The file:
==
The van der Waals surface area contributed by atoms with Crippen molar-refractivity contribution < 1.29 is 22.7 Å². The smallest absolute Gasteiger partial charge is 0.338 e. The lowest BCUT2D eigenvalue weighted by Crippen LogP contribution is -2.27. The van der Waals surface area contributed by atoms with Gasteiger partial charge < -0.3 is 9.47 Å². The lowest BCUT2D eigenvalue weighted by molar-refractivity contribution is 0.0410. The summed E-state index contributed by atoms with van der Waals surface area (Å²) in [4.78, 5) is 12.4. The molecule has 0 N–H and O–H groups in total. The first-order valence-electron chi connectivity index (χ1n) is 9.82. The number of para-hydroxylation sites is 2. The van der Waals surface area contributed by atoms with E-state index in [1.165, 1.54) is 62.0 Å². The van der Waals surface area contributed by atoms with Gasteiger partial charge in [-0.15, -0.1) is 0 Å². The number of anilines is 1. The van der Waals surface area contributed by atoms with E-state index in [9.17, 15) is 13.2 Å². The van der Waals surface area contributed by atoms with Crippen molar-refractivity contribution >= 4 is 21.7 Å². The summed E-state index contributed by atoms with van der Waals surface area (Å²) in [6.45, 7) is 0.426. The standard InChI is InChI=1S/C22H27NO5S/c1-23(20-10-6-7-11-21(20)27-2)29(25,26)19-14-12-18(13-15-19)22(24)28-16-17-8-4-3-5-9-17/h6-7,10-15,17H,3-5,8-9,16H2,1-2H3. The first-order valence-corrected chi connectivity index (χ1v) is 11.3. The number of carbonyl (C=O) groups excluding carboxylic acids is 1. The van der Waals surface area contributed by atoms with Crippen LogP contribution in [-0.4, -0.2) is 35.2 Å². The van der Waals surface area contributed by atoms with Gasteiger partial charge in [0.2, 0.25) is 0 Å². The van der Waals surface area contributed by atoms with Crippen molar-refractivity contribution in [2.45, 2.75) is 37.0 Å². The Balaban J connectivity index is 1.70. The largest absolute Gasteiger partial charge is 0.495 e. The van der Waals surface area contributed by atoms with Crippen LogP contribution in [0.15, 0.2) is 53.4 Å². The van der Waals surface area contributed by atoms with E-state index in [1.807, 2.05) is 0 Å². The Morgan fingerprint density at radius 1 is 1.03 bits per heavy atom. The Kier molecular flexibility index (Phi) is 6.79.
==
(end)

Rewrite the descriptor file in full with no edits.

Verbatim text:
The van der Waals surface area contributed by atoms with Crippen molar-refractivity contribution < 1.29 is 22.7 Å². The smallest absolute Gasteiger partial charge is 0.338 e. The lowest BCUT2D eigenvalue weighted by Crippen LogP contribution is -2.27. The van der Waals surface area contributed by atoms with Gasteiger partial charge < -0.3 is 9.47 Å². The lowest BCUT2D eigenvalue weighted by molar-refractivity contribution is 0.0410. The summed E-state index contributed by atoms with van der Waals surface area (Å²) in [4.78, 5) is 12.4. The molecule has 0 N–H and O–H groups in total. The first-order valence-electron chi connectivity index (χ1n) is 9.82. The number of para-hydroxylation sites is 2. The van der Waals surface area contributed by atoms with E-state index in [1.165, 1.54) is 62.0 Å². The van der Waals surface area contributed by atoms with Gasteiger partial charge in [-0.15, -0.1) is 0 Å². The number of anilines is 1. The van der Waals surface area contributed by atoms with E-state index in [9.17, 15) is 13.2 Å². The van der Waals surface area contributed by atoms with Crippen molar-refractivity contribution >= 4 is 21.7 Å². The summed E-state index contributed by atoms with van der Waals surface area (Å²) in [6.45, 7) is 0.426. The standard InChI is InChI=1S/C22H27NO5S/c1-23(20-10-6-7-11-21(20)27-2)29(25,26)19-14-12-18(13-15-19)22(24)28-16-17-8-4-3-5-9-17/h6-7,10-15,17H,3-5,8-9,16H2,1-2H3. The first-order valence-corrected chi connectivity index (χ1v) is 11.3. The number of carbonyl (C=O) groups excluding carboxylic acids is 1. The van der Waals surface area contributed by atoms with Crippen LogP contribution in [-0.4, -0.2) is 35.2 Å². The van der Waals surface area contributed by atoms with Gasteiger partial charge in [0.2, 0.25) is 0 Å². The van der Waals surface area contributed by atoms with Crippen molar-refractivity contribution in [2.45, 2.75) is 37.0 Å². The Balaban J connectivity index is 1.70. The largest absolute Gasteiger partial charge is 0.495 e. The van der Waals surface area contributed by atoms with Crippen LogP contribution in [0.15, 0.2) is 53.4 Å². The van der Waals surface area contributed by atoms with E-state index in [1.807, 2.05) is 0 Å². The Morgan fingerprint density at radius 1 is 1.03 bits per heavy atom. The Kier molecular flexibility index (Phi) is 6.79.